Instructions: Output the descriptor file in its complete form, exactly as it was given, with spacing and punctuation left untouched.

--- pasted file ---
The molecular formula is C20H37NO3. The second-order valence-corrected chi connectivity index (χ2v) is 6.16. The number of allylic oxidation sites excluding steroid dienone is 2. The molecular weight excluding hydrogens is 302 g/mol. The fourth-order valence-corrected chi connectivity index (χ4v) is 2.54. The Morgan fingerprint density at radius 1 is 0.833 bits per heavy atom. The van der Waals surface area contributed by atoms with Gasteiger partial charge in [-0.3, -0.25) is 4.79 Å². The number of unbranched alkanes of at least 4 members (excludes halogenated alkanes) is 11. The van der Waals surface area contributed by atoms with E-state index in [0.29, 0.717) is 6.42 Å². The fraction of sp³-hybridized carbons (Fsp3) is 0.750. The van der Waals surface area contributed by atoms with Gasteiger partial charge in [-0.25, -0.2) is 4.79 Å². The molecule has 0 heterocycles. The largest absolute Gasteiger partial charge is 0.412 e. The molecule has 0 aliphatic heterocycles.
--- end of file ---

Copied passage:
The molecular formula is C20H37NO3. The second-order valence-corrected chi connectivity index (χ2v) is 6.16. The number of allylic oxidation sites excluding steroid dienone is 2. The molecular weight excluding hydrogens is 302 g/mol. The fourth-order valence-corrected chi connectivity index (χ4v) is 2.54. The Morgan fingerprint density at radius 1 is 0.833 bits per heavy atom. The van der Waals surface area contributed by atoms with Gasteiger partial charge in [-0.3, -0.25) is 4.79 Å². The number of unbranched alkanes of at least 4 members (excludes halogenated alkanes) is 11. The van der Waals surface area contributed by atoms with E-state index in [0.29, 0.717) is 6.42 Å². The fraction of sp³-hybridized carbons (Fsp3) is 0.750. The van der Waals surface area contributed by atoms with Gasteiger partial charge in [-0.25, -0.2) is 4.79 Å². The molecule has 0 heterocycles. The largest absolute Gasteiger partial charge is 0.412 e. The molecule has 0 aliphatic heterocycles.